The randomness of the sea pieces is great. While I didn't think much about it when we got started, it really should've had an impact on where we put our starting settlements. The 3/1s, the ore and (I think) the lumber sea tiles popped up. I probably should've tried to take advantage of them with my settlement placing. Since a few of the port tiles won't pop up, it changes the strategic element a bit. Very nice.

Chris
 
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Chris Hawks
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Interesting. Looks to be worth trying out.
 
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Micheal Smith
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I'm sorry, I've looked over the rules a few times but which numbers do you place on which tiles? Do you just remove a few (like the post above saying it's lacking a 6) and then randomly place them? Or is there something else? Also, B/H, does that mean there's two numbers on one tile?

The variant looks really cool and I can't wait to try it with my girlfriend, but I'm just a little murky on the placement of everything, thanks.

NM, I figured it out, when I got home I saw the letters on the number pieces... funny I never noticed those before.

This variant is awesome though, I had a blast playing it, thanks for the wonderful PDF.

 
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Michael Kandrac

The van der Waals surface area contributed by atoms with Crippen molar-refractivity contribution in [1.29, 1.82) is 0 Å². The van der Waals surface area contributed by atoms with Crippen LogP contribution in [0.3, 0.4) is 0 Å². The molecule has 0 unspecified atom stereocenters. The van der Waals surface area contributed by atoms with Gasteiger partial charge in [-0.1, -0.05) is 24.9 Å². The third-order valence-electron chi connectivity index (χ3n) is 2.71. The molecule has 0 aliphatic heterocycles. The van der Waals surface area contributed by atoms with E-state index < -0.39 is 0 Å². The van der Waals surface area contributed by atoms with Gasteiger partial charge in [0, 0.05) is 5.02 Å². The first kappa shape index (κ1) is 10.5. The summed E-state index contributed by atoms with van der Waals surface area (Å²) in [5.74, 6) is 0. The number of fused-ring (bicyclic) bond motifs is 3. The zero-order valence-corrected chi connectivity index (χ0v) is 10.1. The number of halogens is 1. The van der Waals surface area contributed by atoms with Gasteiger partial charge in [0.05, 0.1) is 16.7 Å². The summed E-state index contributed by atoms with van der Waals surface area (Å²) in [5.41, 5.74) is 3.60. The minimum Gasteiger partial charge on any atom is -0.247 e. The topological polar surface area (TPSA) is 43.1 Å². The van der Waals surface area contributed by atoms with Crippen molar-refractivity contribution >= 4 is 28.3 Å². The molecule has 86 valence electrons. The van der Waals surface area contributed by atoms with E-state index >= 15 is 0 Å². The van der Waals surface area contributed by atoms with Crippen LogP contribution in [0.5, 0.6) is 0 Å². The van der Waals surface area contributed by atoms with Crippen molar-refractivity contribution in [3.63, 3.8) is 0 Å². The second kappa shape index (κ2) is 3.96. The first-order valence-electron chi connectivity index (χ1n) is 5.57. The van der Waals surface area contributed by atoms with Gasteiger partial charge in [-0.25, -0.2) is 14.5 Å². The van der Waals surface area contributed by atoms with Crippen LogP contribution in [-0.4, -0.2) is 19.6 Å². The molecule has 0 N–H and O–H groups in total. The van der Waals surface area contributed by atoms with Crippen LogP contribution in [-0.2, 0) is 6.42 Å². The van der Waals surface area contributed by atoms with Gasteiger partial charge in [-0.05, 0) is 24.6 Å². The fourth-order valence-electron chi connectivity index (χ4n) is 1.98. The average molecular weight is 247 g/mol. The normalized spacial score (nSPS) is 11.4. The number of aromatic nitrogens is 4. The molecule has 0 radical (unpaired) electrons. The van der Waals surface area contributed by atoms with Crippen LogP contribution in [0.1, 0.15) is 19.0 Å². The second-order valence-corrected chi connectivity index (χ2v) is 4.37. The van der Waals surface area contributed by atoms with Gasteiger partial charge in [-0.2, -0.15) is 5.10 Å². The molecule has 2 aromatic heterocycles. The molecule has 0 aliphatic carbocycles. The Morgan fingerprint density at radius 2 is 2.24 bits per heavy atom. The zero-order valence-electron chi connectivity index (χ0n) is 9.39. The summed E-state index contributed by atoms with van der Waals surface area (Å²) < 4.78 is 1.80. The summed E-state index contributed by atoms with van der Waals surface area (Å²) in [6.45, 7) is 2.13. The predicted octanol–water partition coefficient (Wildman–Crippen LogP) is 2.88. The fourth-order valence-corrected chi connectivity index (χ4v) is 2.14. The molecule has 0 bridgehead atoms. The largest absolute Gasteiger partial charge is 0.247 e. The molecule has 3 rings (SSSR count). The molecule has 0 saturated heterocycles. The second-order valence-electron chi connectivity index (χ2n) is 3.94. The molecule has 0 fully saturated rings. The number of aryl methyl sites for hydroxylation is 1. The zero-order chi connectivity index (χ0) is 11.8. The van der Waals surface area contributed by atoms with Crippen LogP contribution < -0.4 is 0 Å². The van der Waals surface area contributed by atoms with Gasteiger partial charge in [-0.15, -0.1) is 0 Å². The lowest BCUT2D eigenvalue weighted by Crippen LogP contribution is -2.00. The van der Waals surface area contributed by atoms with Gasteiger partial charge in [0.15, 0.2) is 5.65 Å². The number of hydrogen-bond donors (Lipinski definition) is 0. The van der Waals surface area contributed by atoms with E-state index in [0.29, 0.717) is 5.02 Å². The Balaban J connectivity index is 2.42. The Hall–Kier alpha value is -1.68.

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Click on the image to get a better view of the numbers.

Gg
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Maarten D. de Jong
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The variant makes it quite playable for two, but as many people already remarked, I would suggest allowing trade between players. The game I and my girlfriend played reminded me quite clearly why I loathe Settlers of Catan: it all comes down to what you roll with the dice, and if you don't get any resources, you're simply out of the running. With trade between players you might have at least some chance of keeping up, and not, as happened to me, losing with 10 to 3.

Fortunately I had my revenge later on with Hansa devil.
 
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This seems to be a big hit with the boyfriend/girlfriend set... And yup me and mine too! This works really great for two players and I think the no trading rule works fine... a great variation, especially when compared to the ones on the Mayfair site...
 
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I would say, if you'd rather have trading in the game, go for it! The rules I came up with are by no means authoritative or even sanctioned by Klaus For all I know, he's out there shaking his head shake

My argument to those who say it now all depends on the roll of the dice, there is some truth to that; however, now that you've got a much smaller board, I believe it's easier to set yourself up to mitigate the dice by selecting high probability resource areas and setting yourself up on or near a port that takes advantage of that production. But yeah, the dice can kill ya, that's a beat to death topic yuk

Anyway, I'm glad to see so many people enjoying the rules. I just wish the travel version I have could accomodate them, but oh well, it's a nice excuse to find a 3rd and a 4th, which makes for a richer experience anyway

Nick
 
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David Turner
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Nick,

Your 2-player variant is now my wife's favorite game! We have played 15-20 games in the last week. Thank you! Thank you! Thank you.

We do play with a few minor alterations:

1. We allow trading, rare but it does happen from time to time.